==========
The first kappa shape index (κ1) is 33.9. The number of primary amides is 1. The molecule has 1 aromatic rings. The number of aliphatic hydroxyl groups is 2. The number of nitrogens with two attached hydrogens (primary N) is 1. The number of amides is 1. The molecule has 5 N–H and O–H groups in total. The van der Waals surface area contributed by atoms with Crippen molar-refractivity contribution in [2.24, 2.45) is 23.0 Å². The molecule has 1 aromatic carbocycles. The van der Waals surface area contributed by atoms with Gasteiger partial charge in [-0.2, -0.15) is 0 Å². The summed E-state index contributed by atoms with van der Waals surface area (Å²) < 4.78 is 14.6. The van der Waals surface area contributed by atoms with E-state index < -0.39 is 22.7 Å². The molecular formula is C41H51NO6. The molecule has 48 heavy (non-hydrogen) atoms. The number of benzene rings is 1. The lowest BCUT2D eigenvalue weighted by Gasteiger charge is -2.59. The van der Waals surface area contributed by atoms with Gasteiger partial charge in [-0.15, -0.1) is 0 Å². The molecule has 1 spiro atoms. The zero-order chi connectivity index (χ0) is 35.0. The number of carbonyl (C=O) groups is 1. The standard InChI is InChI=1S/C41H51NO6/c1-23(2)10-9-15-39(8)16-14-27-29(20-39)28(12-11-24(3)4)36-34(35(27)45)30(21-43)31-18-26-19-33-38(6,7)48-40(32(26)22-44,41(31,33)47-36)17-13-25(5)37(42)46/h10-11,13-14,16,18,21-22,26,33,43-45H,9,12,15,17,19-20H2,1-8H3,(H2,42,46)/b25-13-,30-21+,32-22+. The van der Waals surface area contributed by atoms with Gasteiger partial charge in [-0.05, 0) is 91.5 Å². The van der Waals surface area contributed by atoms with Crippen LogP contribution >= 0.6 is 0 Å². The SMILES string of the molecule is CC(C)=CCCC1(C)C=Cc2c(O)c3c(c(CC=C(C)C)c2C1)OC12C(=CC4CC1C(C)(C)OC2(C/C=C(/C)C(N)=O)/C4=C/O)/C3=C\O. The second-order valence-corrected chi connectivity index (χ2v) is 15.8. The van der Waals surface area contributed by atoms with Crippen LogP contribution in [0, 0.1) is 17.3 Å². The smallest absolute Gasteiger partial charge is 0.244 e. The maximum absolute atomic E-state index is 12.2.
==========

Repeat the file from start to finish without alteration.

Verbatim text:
The first kappa shape index (κ1) is 33.9. The number of primary amides is 1. The molecule has 1 aromatic rings. The number of aliphatic hydroxyl groups is 2. The number of nitrogens with two attached hydrogens (primary N) is 1. The number of amides is 1. The molecule has 5 N–H and O–H groups in total. The van der Waals surface area contributed by atoms with Crippen molar-refractivity contribution in [2.24, 2.45) is 23.0 Å². The molecule has 1 aromatic carbocycles. The van der Waals surface area contributed by atoms with Gasteiger partial charge in [-0.2, -0.15) is 0 Å². The summed E-state index contributed by atoms with van der Waals surface area (Å²) < 4.78 is 14.6. The van der Waals surface area contributed by atoms with E-state index < -0.39 is 22.7 Å². The molecular formula is C41H51NO6. The molecule has 48 heavy (non-hydrogen) atoms. The number of benzene rings is 1. The lowest BCUT2D eigenvalue weighted by Gasteiger charge is -2.59. The van der Waals surface area contributed by atoms with Gasteiger partial charge in [-0.15, -0.1) is 0 Å². The molecule has 1 spiro atoms. The zero-order chi connectivity index (χ0) is 35.0. The number of carbonyl (C=O) groups is 1. The standard InChI is InChI=1S/C41H51NO6/c1-23(2)10-9-15-39(8)16-14-27-29(20-39)28(12-11-24(3)4)36-34(35(27)45)30(21-43)31-18-26-19-33-38(6,7)48-40(32(26)22-44,41(31,33)47-36)17-13-25(5)37(42)46/h10-11,13-14,16,18,21-22,26,33,43-45H,9,12,15,17,19-20H2,1-8H3,(H2,42,46)/b25-13-,30-21+,32-22+. The van der Waals surface area contributed by atoms with Gasteiger partial charge in [-0.05, 0) is 91.5 Å². The van der Waals surface area contributed by atoms with Crippen LogP contribution >= 0.6 is 0 Å². The SMILES string of the molecule is CC(C)=CCCC1(C)C=Cc2c(O)c3c(c(CC=C(C)C)c2C1)OC12C(=CC4CC1C(C)(C)OC2(C/C=C(/C)C(N)=O)/C4=C/O)/C3=C\O. The second-order valence-corrected chi connectivity index (χ2v) is 15.8. The van der Waals surface area contributed by atoms with Crippen LogP contribution in [0, 0.1) is 17.3 Å². The smallest absolute Gasteiger partial charge is 0.244 e. The maximum absolute atomic E-state index is 12.2.